(d) after the passage of time sufiicient to inhibit the messenger RNA, removing the cycloheximide from the cells to permit protein synthesis and interferon production; and
(e) incubating the cells to permit maximum interferon production.
2. A process according to claim 1 in which the inducer is a virus.
3. A process according to claim 1 in which the inducer is poly I:poly C.
4. A process according to claim 1 in which the concentration of cycloheximide is approximately 100 micrograms/ml.
5. A process according to claim 1 in which the concentration of actinomycin D is approximately 20 micrograms/m1.
6. A process according to claim 1 in which about 100 micrograms/ml. of cycloheximide are added to the cells with the inducer, about 20 micrograms/ ml. of actinomycin D are added after about 3 to 4 hours, and the cycloheximide is removed from the cells after about 5 to 6 hours.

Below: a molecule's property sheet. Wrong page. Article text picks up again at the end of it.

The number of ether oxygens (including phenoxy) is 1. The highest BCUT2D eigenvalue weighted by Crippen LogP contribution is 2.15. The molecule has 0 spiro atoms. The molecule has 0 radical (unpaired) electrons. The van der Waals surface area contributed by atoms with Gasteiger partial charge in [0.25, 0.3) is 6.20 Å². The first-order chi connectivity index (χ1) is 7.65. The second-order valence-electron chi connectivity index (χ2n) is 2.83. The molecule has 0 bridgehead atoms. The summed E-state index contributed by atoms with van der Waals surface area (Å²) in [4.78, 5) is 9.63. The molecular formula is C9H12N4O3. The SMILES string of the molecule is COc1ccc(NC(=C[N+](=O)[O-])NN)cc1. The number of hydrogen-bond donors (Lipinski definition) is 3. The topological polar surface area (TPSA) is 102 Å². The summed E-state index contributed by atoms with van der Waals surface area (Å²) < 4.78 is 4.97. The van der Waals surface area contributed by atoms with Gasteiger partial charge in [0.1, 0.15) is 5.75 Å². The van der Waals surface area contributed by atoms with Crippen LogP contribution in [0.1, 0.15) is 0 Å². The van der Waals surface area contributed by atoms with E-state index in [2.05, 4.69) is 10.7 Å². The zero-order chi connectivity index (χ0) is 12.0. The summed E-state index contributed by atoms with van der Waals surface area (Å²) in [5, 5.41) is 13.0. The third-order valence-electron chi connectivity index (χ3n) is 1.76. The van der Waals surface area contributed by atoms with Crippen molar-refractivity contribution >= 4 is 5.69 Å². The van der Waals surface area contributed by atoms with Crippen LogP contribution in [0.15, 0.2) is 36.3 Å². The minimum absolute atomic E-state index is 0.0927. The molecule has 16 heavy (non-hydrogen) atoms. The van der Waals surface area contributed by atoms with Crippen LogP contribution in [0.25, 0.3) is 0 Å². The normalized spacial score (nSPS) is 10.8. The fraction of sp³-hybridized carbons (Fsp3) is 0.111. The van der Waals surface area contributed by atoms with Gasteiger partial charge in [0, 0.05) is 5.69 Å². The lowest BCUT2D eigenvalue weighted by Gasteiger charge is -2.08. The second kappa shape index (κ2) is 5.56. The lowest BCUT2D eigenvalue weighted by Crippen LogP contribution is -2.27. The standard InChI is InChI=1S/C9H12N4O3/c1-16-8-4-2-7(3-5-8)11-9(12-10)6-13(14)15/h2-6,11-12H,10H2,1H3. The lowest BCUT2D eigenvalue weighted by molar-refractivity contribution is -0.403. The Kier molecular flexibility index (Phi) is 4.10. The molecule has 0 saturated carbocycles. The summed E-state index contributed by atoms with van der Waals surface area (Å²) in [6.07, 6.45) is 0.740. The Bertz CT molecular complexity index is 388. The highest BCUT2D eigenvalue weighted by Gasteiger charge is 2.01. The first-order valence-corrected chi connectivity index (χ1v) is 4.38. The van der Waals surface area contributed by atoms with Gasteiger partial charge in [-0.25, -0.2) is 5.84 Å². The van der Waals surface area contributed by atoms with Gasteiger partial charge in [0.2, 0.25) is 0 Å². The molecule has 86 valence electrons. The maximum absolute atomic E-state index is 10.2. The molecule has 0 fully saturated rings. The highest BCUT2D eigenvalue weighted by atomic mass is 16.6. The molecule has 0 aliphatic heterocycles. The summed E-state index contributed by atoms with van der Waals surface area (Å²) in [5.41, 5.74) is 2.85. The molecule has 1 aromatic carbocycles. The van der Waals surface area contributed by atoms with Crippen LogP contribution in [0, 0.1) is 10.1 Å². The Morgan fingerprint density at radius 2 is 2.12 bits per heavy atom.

References Cited Chemical Abstracts, vol. 73, entry 86l40n, 1970, citing Armstrong, J. Gen. PhysioL, 1970, 56(1) (pt. 2), 978- 988.
De Clercq et al.: Arch. Intern. Med., vol. 126, p. 100, July 1970.
Dissertation Abstracts, vol. B, p. 311, 1969, citing Rossman, Some Factors Influencing Interferon Synthesis and Action in Relation to Animal Cells, New York Univ., 1968.
Vilcek et al.: Nature, 222, pp. 682 and 683, May 17, 1969.
RICHARD L. HUFF, Primary Examiner